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‘Symbolic’ event in Derry fosters renewed sense of shared history

SF representatives attend ceremony marking 98th anniversary of Battle of Messines

Standard-bearers with the Union flag and the Irish tricolour at the Cenotaph in Derry mark the 98th anniversary of the Battle of Messines. Photograph: Trevor McBride

For the first time a Sinn Féin Mayor of Derry and the Sinn Féin Speaker of the Northern Ireland Assembly joined with ex-servicemen and ex-servicewomen from both sides of the border to mark the 98th anniversary of the Battle of Messines, one of the bloodiest battles of the first World War.

The historic event, which was organised by the International School for Peace Studies, included the Irish tricolour and the Union flag being carried by standard-bearers to the war memorial in the Diamond. Among those who laid wreaths were the city’s Mayor Councillor Elisha McCallion and Mitchel McLaughlin, Speaker of the Assembly. Both said their attendance for the first time at the ceremony was based on inclusiveness.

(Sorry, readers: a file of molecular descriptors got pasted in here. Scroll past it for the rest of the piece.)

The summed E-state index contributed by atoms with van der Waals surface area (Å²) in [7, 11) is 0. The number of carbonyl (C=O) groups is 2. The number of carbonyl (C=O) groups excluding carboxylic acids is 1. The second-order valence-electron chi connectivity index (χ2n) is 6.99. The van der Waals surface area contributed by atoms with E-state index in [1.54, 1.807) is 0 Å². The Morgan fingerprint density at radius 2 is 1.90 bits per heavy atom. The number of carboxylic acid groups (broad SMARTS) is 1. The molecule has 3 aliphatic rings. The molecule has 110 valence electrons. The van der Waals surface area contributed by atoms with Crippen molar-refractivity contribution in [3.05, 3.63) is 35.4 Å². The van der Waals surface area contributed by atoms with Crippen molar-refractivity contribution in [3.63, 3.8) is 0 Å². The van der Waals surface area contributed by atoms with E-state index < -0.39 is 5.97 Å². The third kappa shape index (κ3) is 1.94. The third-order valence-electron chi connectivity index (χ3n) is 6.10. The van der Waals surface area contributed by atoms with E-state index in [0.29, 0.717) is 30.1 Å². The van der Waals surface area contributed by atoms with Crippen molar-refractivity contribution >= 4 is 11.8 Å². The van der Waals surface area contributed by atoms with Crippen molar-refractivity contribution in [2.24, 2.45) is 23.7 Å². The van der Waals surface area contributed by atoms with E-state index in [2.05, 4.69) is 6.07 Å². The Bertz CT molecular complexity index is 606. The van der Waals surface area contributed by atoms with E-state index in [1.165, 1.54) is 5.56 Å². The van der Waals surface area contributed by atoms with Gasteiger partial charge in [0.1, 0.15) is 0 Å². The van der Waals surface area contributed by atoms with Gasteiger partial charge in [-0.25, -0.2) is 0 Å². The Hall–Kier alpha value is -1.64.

Former loyalist paramilitary leader Glen Barr, from the International School For Peace Studies, said the attendance of two high-profile Sinn Féin public representatives showed that most people now realised that we had a shared history.


“This symbolic ceremony here today will go a long way to achieving the goal of people from all walks of life appreciating that we should share our history and not allow it to divide us,” Mr Barr said.

Also there was retired Garda sergeant PJ Halloran from the Inishowen Friends of Messines organisation.

“Today was a small step in breaking down divisions, and more people are realising that we have more in common with one another than divides us. Today we remember a unique event which occurred near the Belgian village of Messines in 1917 when the traditionally opposing Nationalist 16th and Unionist 36th Ulster Divisions who, when confronted with a common objective, fought and died as comrades at the Battle of Messines Ridge, ” he said.

‘Great message’

Jim Fee of the Shankill Road and Lisburn branch of the Royal Irish Rangers Association said he was delighted to see Councillor McCallion and Mr McLaughlin at the ceremony for the first time.

“It sends out a great message. Back in June 1917 thousands from this country went over the top together in a common cause against a common enemy,” he said.